The 4 Types of Writing
The 4 types of writing are expository, descriptive, persuasive and narrative. Before any writer writes, they must decide what type of writing they wish to produce.
Here are the definitions of each…
# 1 Expository
Expository writing aims to present information to the reader in a coherent and unbiased manner. It is the writing style of textbooks, manuals, recipe books and the like.
The UK Equality Act 2010 aims to protect people with disabilities from forms of discrimination, providing said individuals with rights where the following are concerned: employment; access to goods, services and facilities; buying and renting land or property; education.
# 2 Descriptive
Descriptive writing intends to give the reader a detailed understanding of a character, event and/or location, including references to memory and to the use of the five senses. It also permits the writer to fictionalise material and use much more literary language, as opposed to the more fact-based and “sterile” expository writing [defined above].
The bakery on Drury Lane would have been heavenly. The counters would have shimmered with sunlight, and customers would have been able to smell the irresistible fresh pastries being made all the way down the narrow streets.
# 3 Persuasive
Persuasive writing intends to encourage the reader to adopt the writer’s perspective, usually a political one about current ethics or a prominent social issue/theme/debate. This is achieved chiefly by rhetorical devices.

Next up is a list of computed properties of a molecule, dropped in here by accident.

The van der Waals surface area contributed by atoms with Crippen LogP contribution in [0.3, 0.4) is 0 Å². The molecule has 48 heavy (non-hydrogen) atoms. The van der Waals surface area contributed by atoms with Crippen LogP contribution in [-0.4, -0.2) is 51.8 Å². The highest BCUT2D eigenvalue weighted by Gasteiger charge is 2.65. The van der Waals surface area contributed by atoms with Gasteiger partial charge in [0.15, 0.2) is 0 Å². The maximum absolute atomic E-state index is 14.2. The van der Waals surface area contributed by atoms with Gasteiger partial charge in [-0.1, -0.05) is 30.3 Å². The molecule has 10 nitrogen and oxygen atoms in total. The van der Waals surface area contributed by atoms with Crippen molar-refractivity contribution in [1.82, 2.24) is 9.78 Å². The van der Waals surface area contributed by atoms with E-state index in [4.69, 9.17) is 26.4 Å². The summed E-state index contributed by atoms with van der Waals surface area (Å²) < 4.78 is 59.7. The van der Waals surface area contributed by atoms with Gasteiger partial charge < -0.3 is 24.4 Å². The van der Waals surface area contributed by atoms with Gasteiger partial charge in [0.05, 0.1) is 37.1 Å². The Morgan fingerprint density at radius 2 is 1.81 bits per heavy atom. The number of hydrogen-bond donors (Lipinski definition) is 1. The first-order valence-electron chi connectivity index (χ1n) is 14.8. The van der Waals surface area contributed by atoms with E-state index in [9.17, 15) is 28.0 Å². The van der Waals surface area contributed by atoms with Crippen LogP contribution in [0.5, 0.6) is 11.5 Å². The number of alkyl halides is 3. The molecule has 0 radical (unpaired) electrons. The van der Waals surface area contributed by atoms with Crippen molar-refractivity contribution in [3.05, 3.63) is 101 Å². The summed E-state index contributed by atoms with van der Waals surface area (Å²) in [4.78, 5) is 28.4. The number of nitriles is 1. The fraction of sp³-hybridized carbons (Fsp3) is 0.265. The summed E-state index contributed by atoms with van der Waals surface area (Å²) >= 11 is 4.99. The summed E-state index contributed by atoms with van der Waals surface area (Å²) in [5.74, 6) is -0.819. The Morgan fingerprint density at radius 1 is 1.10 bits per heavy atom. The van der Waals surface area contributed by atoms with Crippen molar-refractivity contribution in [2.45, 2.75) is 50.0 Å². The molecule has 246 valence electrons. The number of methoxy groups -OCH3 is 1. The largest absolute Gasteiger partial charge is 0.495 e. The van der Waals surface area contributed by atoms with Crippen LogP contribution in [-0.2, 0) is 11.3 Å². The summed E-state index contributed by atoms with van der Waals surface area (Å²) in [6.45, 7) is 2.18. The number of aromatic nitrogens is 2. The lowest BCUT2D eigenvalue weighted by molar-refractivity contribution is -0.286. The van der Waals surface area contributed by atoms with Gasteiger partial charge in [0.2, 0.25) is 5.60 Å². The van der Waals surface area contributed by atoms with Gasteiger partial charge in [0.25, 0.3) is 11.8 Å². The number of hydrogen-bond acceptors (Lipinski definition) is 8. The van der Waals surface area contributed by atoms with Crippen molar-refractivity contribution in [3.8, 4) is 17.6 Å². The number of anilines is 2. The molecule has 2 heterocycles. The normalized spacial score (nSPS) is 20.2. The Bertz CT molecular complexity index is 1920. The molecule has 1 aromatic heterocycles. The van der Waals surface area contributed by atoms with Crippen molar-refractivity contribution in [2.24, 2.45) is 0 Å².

How could you not think the defendant was guilty, given her smug expression?! It was obvious from the start that she was a downright criminal. You’d be stupid not to want her imprisoned!
# 4 Narrative
Narrative writing uses a narrator to tell a story about one or several characters, what they do and what happens to them, by use of both/either dialogue and/or description. These stories are often fictional but do not have to be.
Stanley was the best lizard Gertrude had ever had. When she was younger, she would start every day with a gentle tap on the glass of his tank, and a whisper, “Good morning, Stanley! I love you!” As a response, Stanley would always nod his head and take off his homemade hat — a true gentleman of a lizard.
See Also: the Creating Narratives Series.